A Tried & True Way To Protect Your Retirement Savings
Many of the Wealth Watch articles I pen focus on investment opportunities I uncover in today’s markets. Including the potential pitfalls to avoid for a worry-free retirement.
But another, vitally important part of the equation when it comes to building your wealth is to be careful about protecting the hard earned money that you’ve already set aside.
Case in point: Have you adequately planned ahead for skyrocketing healthcare costs during retirement?
Most folks I meet haven’t. They just assume that Medicare will be there to cover them when the time comes.
Just like Social Security, color me skeptical about what Medicare will look like 20 years from now.
You’ve got to take matters into your own hands. Not depend on Washington D.C. bureaucrats for adequate healthcare coverage.
For example, did you know that it’s estimated the average couple will need $280,000 in today’s dollars to cover medical expenses during retirement?
That’s according to a study by Fidelity Investments, and this figure doesn’t even include long-term care costs.
Most folks assume Medicare will kick in at age 65 and take care of everything. But the reality is the average retiree should expect to fork over about $5,000 per year on healthcare premiums and other out-of-pocket costs not fully covered by Medicare.
That’s why you must plan ahead and start saving now for your retirement healthcare expenses.
And at the current rate of inflation, the burden will only get bigger as time goes by.
The simplest, and for my money, most effective solution is to establish and start funding a health savings account (HSA) right away.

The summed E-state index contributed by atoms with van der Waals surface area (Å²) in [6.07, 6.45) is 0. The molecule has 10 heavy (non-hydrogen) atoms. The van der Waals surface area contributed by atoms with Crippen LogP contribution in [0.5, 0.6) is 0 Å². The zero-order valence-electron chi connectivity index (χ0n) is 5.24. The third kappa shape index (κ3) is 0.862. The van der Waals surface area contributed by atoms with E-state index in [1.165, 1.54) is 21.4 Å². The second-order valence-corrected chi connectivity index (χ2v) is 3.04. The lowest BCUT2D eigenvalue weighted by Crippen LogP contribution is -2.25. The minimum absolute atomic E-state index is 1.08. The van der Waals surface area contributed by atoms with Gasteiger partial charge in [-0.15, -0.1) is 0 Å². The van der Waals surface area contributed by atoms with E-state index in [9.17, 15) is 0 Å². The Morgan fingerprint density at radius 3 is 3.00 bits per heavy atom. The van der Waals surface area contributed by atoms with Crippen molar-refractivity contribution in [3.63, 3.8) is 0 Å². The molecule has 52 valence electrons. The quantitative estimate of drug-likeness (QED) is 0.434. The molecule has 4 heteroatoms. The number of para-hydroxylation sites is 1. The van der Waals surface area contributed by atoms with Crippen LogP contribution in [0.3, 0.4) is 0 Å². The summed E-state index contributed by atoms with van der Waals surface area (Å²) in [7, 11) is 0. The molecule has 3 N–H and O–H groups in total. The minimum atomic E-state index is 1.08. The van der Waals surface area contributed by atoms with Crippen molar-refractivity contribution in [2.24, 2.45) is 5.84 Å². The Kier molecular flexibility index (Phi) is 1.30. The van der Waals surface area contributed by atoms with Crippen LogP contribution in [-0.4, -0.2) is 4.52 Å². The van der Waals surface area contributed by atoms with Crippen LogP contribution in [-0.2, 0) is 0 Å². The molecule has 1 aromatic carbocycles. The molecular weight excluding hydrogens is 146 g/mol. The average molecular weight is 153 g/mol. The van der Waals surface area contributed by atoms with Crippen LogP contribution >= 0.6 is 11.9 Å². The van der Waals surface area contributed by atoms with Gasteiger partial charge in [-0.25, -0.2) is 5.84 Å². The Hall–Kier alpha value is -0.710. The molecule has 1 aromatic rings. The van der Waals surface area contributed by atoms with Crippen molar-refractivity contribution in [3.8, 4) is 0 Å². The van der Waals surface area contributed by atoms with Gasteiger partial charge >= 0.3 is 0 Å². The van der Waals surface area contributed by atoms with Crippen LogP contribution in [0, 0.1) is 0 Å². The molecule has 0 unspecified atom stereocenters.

First, you may be familiar with HSAs as a convenient way to pay for or out-of-pocket costs, such as doctor visits or prescriptions, but that’s not all they’re good for.
An HSA can be used to pay for current qualified medical expenses, as well as future qualified medical expenses, even after you retire.
Second, and best of all, you’ll never pay federal taxes on that money!
That’s because you can fund your HSA with pre-tax dollars, contributions that grow tax free. And that money can be withdrawn tax free to pay for future qualified medical expenses too.
It’s triple-tax free money and it doesn’t get much better than that!
If your employer offers an HSA option, be sure to take full advantage of it. If you’re self-employed you can also set up an HSA yourself.
You can also contribute after tax dollars into an HSA, giving you a tax deduction on your personal return.
The contribution limit for HSAs in 2018 is $3,450 for individuals and $6,850 for family coverage. If you’re 55 or older you can contribute an additional $1,000 a year.
And unlike health flexible spending accounts (FSAs), HSAs are not subject to the “use-it-or-lose-it” rule.
All the money you sock away in an HSA will remain in your account to grow tax deferred year after year, until used to pay for future medical expenses.
And that’s how you score your triple tax savings advantage.
Here’s to growing your wealth,
Chief Income Expert, Mike Burnick’s Wealth Watch